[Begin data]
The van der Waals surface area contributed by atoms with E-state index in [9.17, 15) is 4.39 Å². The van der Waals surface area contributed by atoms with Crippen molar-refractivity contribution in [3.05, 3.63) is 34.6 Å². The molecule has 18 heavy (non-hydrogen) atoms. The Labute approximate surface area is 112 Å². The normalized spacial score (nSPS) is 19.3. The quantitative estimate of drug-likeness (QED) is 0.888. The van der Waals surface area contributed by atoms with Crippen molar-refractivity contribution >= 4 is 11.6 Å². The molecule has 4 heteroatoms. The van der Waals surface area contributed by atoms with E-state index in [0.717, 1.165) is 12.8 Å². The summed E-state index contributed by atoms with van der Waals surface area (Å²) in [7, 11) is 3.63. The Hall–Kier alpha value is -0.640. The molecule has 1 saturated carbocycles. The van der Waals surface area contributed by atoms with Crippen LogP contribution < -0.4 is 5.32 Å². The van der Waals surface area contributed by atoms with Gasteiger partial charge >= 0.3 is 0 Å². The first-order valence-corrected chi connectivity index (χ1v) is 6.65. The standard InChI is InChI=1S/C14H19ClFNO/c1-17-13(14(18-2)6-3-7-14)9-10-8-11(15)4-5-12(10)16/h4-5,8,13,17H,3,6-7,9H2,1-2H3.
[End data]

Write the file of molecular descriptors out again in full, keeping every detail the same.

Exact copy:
The van der Waals surface area contributed by atoms with E-state index in [9.17, 15) is 4.39 Å². The van der Waals surface area contributed by atoms with Crippen molar-refractivity contribution in [3.05, 3.63) is 34.6 Å². The molecule has 18 heavy (non-hydrogen) atoms. The Labute approximate surface area is 112 Å². The normalized spacial score (nSPS) is 19.3. The quantitative estimate of drug-likeness (QED) is 0.888. The van der Waals surface area contributed by atoms with Crippen molar-refractivity contribution >= 4 is 11.6 Å². The molecule has 4 heteroatoms. The van der Waals surface area contributed by atoms with E-state index in [0.717, 1.165) is 12.8 Å². The summed E-state index contributed by atoms with van der Waals surface area (Å²) in [7, 11) is 3.63. The Hall–Kier alpha value is -0.640. The molecule has 1 saturated carbocycles. The van der Waals surface area contributed by atoms with Crippen LogP contribution < -0.4 is 5.32 Å². The van der Waals surface area contributed by atoms with Gasteiger partial charge >= 0.3 is 0 Å². The first-order valence-corrected chi connectivity index (χ1v) is 6.65. The standard InChI is InChI=1S/C14H19ClFNO/c1-17-13(14(18-2)6-3-7-14)9-10-8-11(15)4-5-12(10)16/h4-5,8,13,17H,3,6-7,9H2,1-2H3.